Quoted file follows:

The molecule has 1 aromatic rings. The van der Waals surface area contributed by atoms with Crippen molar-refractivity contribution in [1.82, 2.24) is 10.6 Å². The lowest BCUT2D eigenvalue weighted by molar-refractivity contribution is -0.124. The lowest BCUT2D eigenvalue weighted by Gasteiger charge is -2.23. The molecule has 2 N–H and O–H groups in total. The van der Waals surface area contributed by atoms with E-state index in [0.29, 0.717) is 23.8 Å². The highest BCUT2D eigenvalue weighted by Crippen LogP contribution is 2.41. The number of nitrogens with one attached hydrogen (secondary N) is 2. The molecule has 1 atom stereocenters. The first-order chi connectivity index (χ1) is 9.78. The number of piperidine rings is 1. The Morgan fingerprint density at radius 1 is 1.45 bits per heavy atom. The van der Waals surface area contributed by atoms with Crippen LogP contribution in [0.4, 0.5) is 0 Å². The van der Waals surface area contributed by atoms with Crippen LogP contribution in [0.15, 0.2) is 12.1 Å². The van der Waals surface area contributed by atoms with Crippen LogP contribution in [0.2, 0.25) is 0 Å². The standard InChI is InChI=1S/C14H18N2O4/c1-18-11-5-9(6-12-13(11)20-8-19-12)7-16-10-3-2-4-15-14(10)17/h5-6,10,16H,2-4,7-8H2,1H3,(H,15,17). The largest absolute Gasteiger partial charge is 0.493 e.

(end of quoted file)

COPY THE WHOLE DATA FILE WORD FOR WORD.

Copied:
The molecule has 1 aromatic rings. The van der Waals surface area contributed by atoms with Crippen molar-refractivity contribution in [1.82, 2.24) is 10.6 Å². The lowest BCUT2D eigenvalue weighted by molar-refractivity contribution is -0.124. The lowest BCUT2D eigenvalue weighted by Gasteiger charge is -2.23. The molecule has 2 N–H and O–H groups in total. The van der Waals surface area contributed by atoms with E-state index in [0.29, 0.717) is 23.8 Å². The highest BCUT2D eigenvalue weighted by Crippen LogP contribution is 2.41. The number of nitrogens with one attached hydrogen (secondary N) is 2. The molecule has 1 atom stereocenters. The first-order chi connectivity index (χ1) is 9.78. The number of piperidine rings is 1. The Morgan fingerprint density at radius 1 is 1.45 bits per heavy atom. The van der Waals surface area contributed by atoms with Crippen LogP contribution in [0.4, 0.5) is 0 Å². The van der Waals surface area contributed by atoms with Crippen LogP contribution in [0.15, 0.2) is 12.1 Å². The van der Waals surface area contributed by atoms with Crippen LogP contribution in [0.2, 0.25) is 0 Å². The standard InChI is InChI=1S/C14H18N2O4/c1-18-11-5-9(6-12-13(11)20-8-19-12)7-16-10-3-2-4-15-14(10)17/h5-6,10,16H,2-4,7-8H2,1H3,(H,15,17). The largest absolute Gasteiger partial charge is 0.493 e.